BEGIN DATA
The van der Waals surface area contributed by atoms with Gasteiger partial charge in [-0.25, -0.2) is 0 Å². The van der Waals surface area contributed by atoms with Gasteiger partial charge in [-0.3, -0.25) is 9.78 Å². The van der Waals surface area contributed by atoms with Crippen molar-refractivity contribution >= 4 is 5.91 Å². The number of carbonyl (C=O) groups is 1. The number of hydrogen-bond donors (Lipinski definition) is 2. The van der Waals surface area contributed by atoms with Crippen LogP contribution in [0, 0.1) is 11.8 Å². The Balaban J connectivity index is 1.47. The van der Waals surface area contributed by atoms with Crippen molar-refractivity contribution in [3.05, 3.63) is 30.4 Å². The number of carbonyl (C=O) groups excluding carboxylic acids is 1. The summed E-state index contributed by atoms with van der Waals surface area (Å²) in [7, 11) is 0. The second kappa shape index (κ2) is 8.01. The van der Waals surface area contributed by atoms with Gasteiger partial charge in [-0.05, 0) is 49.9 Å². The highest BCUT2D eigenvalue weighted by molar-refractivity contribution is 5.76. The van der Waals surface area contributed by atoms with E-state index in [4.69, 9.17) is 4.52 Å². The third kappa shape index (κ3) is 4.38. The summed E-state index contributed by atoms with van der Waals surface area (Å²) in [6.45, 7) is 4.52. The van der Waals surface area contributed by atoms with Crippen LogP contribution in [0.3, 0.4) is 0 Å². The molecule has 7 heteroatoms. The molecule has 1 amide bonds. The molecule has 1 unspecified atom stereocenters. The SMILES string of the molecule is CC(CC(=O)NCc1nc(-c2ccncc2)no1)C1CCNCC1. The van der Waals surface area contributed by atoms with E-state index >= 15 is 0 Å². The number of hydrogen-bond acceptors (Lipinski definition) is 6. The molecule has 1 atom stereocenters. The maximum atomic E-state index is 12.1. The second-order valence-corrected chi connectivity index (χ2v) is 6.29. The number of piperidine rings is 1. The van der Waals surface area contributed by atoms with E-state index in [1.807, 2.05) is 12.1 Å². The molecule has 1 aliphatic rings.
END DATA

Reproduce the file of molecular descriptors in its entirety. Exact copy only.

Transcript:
The van der Waals surface area contributed by atoms with Gasteiger partial charge in [-0.25, -0.2) is 0 Å². The van der Waals surface area contributed by atoms with Gasteiger partial charge in [-0.3, -0.25) is 9.78 Å². The van der Waals surface area contributed by atoms with Crippen molar-refractivity contribution >= 4 is 5.91 Å². The number of carbonyl (C=O) groups is 1. The number of hydrogen-bond donors (Lipinski definition) is 2. The van der Waals surface area contributed by atoms with Crippen LogP contribution in [0, 0.1) is 11.8 Å². The Balaban J connectivity index is 1.47. The van der Waals surface area contributed by atoms with Crippen molar-refractivity contribution in [3.05, 3.63) is 30.4 Å². The number of carbonyl (C=O) groups excluding carboxylic acids is 1. The summed E-state index contributed by atoms with van der Waals surface area (Å²) in [7, 11) is 0. The second kappa shape index (κ2) is 8.01. The van der Waals surface area contributed by atoms with Gasteiger partial charge in [-0.05, 0) is 49.9 Å². The highest BCUT2D eigenvalue weighted by molar-refractivity contribution is 5.76. The van der Waals surface area contributed by atoms with E-state index in [4.69, 9.17) is 4.52 Å². The third kappa shape index (κ3) is 4.38. The summed E-state index contributed by atoms with van der Waals surface area (Å²) in [6.45, 7) is 4.52. The van der Waals surface area contributed by atoms with Crippen LogP contribution in [0.3, 0.4) is 0 Å². The molecule has 7 heteroatoms. The molecule has 1 amide bonds. The molecule has 1 unspecified atom stereocenters. The SMILES string of the molecule is CC(CC(=O)NCc1nc(-c2ccncc2)no1)C1CCNCC1. The van der Waals surface area contributed by atoms with E-state index >= 15 is 0 Å². The number of hydrogen-bond acceptors (Lipinski definition) is 6. The molecule has 1 atom stereocenters. The maximum atomic E-state index is 12.1. The second-order valence-corrected chi connectivity index (χ2v) is 6.29. The number of piperidine rings is 1. The van der Waals surface area contributed by atoms with E-state index in [1.807, 2.05) is 12.1 Å². The molecule has 1 aliphatic rings.